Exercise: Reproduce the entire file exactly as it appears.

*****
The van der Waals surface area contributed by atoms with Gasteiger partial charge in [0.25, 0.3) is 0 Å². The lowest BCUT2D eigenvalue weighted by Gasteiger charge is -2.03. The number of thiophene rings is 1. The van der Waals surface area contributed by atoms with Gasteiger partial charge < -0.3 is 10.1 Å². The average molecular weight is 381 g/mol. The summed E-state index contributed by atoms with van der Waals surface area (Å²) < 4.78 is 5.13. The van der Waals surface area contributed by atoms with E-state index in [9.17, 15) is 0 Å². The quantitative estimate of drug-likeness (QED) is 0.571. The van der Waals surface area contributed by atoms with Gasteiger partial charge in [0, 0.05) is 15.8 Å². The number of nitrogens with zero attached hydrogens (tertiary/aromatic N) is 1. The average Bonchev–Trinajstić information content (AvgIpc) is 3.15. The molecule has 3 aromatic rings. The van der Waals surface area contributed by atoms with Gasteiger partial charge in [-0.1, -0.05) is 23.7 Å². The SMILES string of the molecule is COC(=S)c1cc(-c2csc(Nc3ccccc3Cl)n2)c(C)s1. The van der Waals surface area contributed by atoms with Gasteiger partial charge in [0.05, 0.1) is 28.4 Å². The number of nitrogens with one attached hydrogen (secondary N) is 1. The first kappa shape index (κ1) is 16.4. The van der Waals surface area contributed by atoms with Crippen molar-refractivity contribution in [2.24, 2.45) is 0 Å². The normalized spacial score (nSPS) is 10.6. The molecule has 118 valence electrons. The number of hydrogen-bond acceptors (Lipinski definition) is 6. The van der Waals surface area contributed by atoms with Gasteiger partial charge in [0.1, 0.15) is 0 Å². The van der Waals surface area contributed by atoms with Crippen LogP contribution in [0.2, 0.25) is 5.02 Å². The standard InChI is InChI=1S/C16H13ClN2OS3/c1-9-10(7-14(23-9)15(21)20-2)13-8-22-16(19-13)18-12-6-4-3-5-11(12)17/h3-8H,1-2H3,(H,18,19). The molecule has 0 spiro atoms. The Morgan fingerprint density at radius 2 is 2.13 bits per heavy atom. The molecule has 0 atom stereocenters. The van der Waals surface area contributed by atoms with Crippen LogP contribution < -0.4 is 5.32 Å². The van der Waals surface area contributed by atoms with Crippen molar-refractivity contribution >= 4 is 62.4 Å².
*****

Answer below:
The van der Waals surface area contributed by atoms with Gasteiger partial charge in [0.25, 0.3) is 0 Å². The lowest BCUT2D eigenvalue weighted by Gasteiger charge is -2.03. The number of thiophene rings is 1. The van der Waals surface area contributed by atoms with Gasteiger partial charge < -0.3 is 10.1 Å². The average molecular weight is 381 g/mol. The summed E-state index contributed by atoms with van der Waals surface area (Å²) < 4.78 is 5.13. The van der Waals surface area contributed by atoms with E-state index in [9.17, 15) is 0 Å². The quantitative estimate of drug-likeness (QED) is 0.571. The van der Waals surface area contributed by atoms with Gasteiger partial charge in [0, 0.05) is 15.8 Å². The number of nitrogens with zero attached hydrogens (tertiary/aromatic N) is 1. The average Bonchev–Trinajstić information content (AvgIpc) is 3.15. The molecule has 3 aromatic rings. The van der Waals surface area contributed by atoms with Gasteiger partial charge in [-0.1, -0.05) is 23.7 Å². The SMILES string of the molecule is COC(=S)c1cc(-c2csc(Nc3ccccc3Cl)n2)c(C)s1. The van der Waals surface area contributed by atoms with Gasteiger partial charge in [0.05, 0.1) is 28.4 Å². The number of nitrogens with one attached hydrogen (secondary N) is 1. The first kappa shape index (κ1) is 16.4. The van der Waals surface area contributed by atoms with Crippen molar-refractivity contribution in [2.24, 2.45) is 0 Å². The normalized spacial score (nSPS) is 10.6. The molecule has 118 valence electrons. The number of hydrogen-bond acceptors (Lipinski definition) is 6. The van der Waals surface area contributed by atoms with Gasteiger partial charge in [0.1, 0.15) is 0 Å². The van der Waals surface area contributed by atoms with Crippen LogP contribution in [0.2, 0.25) is 5.02 Å². The standard InChI is InChI=1S/C16H13ClN2OS3/c1-9-10(7-14(23-9)15(21)20-2)13-8-22-16(19-13)18-12-6-4-3-5-11(12)17/h3-8H,1-2H3,(H,18,19). The molecule has 0 spiro atoms. The Morgan fingerprint density at radius 2 is 2.13 bits per heavy atom. The molecule has 0 atom stereocenters. The van der Waals surface area contributed by atoms with Crippen LogP contribution < -0.4 is 5.32 Å². The van der Waals surface area contributed by atoms with Crippen molar-refractivity contribution >= 4 is 62.4 Å².